How are industrial robots made?
Industrial robots revolutionized manufacturing industry by providing fast, precise and accurate methods for performing repetitive tasks. Compared to humans, these robots have a minimal margin of error and do not tire over the course of the day (with the need for a battery recharge, of course).
Without industrial robots, many of the things we use every day would only have been acquired after being on a long waiting list. But then, how exactly are these robots made and what design philosophies are adhered to when creating them? These machines required a lot of development before they could be adopted in large numbers. Often the most advanced pieces of electronic equipment in a manufacturing plant are the industrial robots, as opposed to what they create.
What makes up an industrial robot?
Any industrial robot has three main elements, namely electronics, computing and mechanics. Mechanics refers to the actual physical parts of the robot that move and perform tasks. For example, a “hand” used to grasp and place objects and the arm it is connected to fall under the mechanics of the device.
The electronics are made up of individual printed circuit boards (PCBs) and components that send out electrical pulses that tell the robot how to move and how much.
When it comes to placing the actual components, they are usually placed in 2 ways – via SMT (you can read more in this article) or via through-hole mounting, depending on the size of the project. For larger components, manual through-hole work may be more convenient.
Finally, IT takes care of the “brain” of the robot. Essentially, it’s what allows humans to program a robot to do things in certain situations. These three aspects come together to create a fully functional industrial robot.
The classic definition of an industrial robot is a reprogrammable, automatically controlled manipulator that can be programmed in three or more axes. Simply put, if a robot cannot move up and down and side to side, it is not considered an “industrial” robot.
Common uses for these robots include ARC welding, painting, assembly, packaging, product inspection and quality control, and measuring and cutting various items. the automobile industry makes extensive use of industrial robots with a little human help here and there to quickly and efficiently assemble vehicles made from heavy materials. The robots only need electricity and occasional maintenance to operate at peak efficiency. The cost of these robots is quickly offset by the increased production (and therefore, increased sales potential) they bring.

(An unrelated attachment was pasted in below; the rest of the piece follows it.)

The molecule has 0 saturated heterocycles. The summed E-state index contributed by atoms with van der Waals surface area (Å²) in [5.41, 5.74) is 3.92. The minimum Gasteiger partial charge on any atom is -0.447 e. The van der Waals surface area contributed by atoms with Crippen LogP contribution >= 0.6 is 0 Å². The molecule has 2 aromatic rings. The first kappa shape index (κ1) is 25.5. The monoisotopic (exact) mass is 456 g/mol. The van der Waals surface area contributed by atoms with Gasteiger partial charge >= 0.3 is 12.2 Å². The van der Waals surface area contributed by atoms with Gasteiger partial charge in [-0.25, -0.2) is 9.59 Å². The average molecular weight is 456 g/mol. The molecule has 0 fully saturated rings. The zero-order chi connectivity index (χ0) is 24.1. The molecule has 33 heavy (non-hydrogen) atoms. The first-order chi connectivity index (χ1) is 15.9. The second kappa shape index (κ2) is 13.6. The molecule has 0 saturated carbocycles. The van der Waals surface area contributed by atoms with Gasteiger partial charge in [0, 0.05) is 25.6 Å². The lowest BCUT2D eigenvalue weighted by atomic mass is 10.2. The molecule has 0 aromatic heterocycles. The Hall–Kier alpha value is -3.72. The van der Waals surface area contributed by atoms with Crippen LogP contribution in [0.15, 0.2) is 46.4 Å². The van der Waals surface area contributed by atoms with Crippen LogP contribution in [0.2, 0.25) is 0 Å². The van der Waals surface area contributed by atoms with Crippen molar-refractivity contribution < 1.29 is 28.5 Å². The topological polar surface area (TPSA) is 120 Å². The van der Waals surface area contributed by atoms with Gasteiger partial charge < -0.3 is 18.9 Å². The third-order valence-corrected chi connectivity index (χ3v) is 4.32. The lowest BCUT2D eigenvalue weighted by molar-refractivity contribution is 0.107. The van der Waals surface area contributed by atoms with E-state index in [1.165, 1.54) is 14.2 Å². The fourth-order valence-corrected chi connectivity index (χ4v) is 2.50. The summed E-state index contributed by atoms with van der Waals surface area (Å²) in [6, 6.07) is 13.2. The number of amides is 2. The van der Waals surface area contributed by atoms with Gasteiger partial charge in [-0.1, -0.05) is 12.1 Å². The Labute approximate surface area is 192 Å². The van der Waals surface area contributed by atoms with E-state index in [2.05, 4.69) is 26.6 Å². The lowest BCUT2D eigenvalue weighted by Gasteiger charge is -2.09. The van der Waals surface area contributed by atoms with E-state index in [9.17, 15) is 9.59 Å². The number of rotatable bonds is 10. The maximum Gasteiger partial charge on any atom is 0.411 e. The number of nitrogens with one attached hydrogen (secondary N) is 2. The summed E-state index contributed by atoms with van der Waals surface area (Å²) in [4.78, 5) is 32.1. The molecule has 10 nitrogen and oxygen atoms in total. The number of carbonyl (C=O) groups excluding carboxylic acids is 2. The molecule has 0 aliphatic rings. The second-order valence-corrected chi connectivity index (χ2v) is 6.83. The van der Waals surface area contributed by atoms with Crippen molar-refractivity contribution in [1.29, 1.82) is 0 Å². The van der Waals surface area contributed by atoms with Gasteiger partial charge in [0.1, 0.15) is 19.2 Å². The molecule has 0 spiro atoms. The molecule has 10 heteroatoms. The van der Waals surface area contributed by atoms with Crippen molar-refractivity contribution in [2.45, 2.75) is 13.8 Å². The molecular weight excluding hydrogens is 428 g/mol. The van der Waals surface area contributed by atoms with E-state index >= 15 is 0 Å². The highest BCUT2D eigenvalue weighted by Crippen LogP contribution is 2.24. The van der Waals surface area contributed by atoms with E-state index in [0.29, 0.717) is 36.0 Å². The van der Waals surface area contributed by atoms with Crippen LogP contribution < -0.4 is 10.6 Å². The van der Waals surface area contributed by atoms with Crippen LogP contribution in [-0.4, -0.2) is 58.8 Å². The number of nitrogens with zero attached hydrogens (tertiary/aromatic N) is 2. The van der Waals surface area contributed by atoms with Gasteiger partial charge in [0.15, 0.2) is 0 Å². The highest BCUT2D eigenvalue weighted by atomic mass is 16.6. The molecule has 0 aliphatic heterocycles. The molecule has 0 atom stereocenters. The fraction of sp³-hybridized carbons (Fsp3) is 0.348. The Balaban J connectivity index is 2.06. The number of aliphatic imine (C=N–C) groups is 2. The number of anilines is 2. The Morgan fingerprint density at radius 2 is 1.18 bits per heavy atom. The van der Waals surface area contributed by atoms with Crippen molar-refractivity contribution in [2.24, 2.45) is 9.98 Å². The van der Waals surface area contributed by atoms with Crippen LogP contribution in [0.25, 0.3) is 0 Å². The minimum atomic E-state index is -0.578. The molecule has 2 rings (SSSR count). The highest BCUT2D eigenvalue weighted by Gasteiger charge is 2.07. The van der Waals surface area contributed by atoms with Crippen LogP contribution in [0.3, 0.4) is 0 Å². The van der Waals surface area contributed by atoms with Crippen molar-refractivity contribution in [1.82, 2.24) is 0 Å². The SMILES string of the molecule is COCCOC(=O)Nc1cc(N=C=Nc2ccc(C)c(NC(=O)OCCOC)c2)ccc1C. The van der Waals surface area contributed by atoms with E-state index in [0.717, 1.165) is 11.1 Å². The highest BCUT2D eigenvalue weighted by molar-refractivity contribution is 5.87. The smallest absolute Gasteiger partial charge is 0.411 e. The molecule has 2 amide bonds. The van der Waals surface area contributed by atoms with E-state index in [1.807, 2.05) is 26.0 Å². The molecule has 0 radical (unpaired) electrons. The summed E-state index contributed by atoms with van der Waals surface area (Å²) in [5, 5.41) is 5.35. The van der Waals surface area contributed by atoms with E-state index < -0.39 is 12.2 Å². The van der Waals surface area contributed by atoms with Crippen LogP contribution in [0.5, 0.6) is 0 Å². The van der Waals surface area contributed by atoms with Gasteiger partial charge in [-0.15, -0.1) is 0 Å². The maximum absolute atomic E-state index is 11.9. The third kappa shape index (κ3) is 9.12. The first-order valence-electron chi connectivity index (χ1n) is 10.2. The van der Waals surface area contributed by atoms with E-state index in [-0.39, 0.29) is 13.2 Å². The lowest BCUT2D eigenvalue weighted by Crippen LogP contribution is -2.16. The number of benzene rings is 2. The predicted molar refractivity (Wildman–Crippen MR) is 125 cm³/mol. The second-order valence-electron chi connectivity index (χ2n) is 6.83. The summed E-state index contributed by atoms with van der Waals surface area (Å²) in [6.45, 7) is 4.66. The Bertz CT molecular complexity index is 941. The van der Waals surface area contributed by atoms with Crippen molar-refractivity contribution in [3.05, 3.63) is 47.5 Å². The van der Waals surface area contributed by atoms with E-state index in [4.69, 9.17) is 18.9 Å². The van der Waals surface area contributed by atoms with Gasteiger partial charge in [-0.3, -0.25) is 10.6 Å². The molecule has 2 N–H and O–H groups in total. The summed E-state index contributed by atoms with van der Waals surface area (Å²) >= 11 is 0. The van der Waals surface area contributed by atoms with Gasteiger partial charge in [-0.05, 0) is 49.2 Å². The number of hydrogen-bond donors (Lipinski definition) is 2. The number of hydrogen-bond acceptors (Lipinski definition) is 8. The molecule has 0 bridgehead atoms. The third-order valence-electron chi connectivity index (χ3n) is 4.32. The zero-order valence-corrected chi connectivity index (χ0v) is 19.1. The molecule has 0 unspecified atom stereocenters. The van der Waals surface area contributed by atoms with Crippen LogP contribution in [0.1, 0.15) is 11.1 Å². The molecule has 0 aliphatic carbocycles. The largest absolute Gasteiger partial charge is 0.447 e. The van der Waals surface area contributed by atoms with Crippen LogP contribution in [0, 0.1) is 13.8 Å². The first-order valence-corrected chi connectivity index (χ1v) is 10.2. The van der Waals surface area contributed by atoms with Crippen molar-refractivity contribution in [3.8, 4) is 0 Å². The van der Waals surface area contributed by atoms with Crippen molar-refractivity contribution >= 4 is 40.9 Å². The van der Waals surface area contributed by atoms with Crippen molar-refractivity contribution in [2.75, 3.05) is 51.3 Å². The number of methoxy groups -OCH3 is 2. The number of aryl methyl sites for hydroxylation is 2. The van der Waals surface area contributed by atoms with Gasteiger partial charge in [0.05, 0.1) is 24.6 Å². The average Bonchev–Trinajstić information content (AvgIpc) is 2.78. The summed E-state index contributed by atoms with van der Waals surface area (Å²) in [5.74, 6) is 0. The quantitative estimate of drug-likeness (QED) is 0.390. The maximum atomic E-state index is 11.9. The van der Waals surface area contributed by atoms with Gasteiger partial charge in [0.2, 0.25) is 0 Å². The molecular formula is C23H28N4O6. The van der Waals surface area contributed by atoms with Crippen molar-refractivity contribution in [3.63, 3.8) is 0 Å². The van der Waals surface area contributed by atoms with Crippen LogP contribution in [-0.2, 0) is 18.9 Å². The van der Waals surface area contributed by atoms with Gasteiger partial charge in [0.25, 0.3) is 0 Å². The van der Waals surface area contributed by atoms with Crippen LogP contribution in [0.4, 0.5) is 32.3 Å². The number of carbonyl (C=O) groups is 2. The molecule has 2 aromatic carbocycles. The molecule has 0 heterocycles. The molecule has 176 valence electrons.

One of the most significant new developments in industrial robot technology is the advent of “intelligent” robots that can fully interact with an environment and make decisions based on the data they can sense. Robots made with these philosophies can be far more independent than previous industrial robots and can perform far more complex tasks than ever imagined. Many products that require painstaking human effort are coming into the realm of mass production, thanks to these intelligent robots that can learn and improve over time.
The construction process for industrial robots
Building an industrial robot requires several steps, each as important as the next. The mechanisms themselves are usually dealt with first. The robot arm is designed and manufactured based on its size and the type of range of motion desired. A larger range of motion requires more sophisticated parts and more junction points for the robot to rotate inside. Usually the arm is solid metal such as aluminum, steel or even cast iron. Once the arm is created, the rest of the building process can continue.
The arm itself should now be stuffed full of useful mechanical and electronic components. The cables, bearings, motors and everything necessary for the actual physical movement of the arm are placed inside, along with the corresponding electronic equipment used to transmit commands to these physical parts.
After that, the final part is to electronically connect the arm itself to a controller, a teach box used to manually “teach” the robot how to move, and precision tooling at the end of the arm to make sure he can do his job properly.
These robots are fantastic at what they do, to the point where we have no doubt that many industrial robots themselves are made with the help of other industrial robots. There is great diversity in robotic technology. Some simply move in an X, Y and Z axis, while others allow not only the arm to move, but also the end of the robot to move in an X, Y and Z axis. Depending on the number of different joints and motion areas included, a single industrial robot can squeeze into very hard-to-reach places for precise and repeatable placement and manipulation of objects.